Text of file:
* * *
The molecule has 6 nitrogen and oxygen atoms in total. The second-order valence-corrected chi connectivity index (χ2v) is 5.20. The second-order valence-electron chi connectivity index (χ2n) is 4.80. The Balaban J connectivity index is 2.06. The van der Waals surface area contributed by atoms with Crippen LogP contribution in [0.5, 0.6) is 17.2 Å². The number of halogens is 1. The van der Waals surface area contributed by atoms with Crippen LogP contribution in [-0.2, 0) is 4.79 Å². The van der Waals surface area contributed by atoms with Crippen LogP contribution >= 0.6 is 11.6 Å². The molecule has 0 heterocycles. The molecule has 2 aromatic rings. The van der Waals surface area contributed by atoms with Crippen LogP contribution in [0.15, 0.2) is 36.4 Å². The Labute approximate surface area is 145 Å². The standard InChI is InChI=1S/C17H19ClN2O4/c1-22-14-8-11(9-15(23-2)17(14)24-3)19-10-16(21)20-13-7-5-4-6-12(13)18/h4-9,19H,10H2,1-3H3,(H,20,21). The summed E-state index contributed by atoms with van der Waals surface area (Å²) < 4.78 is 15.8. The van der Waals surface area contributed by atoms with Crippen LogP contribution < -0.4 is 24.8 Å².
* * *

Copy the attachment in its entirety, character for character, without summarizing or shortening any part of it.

The molecule has 6 nitrogen and oxygen atoms in total. The second-order valence-corrected chi connectivity index (χ2v) is 5.20. The second-order valence-electron chi connectivity index (χ2n) is 4.80. The Balaban J connectivity index is 2.06. The van der Waals surface area contributed by atoms with Crippen LogP contribution in [0.5, 0.6) is 17.2 Å². The number of halogens is 1. The van der Waals surface area contributed by atoms with Crippen LogP contribution in [-0.2, 0) is 4.79 Å². The van der Waals surface area contributed by atoms with Crippen LogP contribution >= 0.6 is 11.6 Å². The molecule has 0 heterocycles. The molecule has 2 aromatic rings. The van der Waals surface area contributed by atoms with Crippen LogP contribution in [0.15, 0.2) is 36.4 Å². The Labute approximate surface area is 145 Å². The standard InChI is InChI=1S/C17H19ClN2O4/c1-22-14-8-11(9-15(23-2)17(14)24-3)19-10-16(21)20-13-7-5-4-6-12(13)18/h4-9,19H,10H2,1-3H3,(H,20,21). The summed E-state index contributed by atoms with van der Waals surface area (Å²) < 4.78 is 15.8. The van der Waals surface area contributed by atoms with Crippen LogP contribution < -0.4 is 24.8 Å².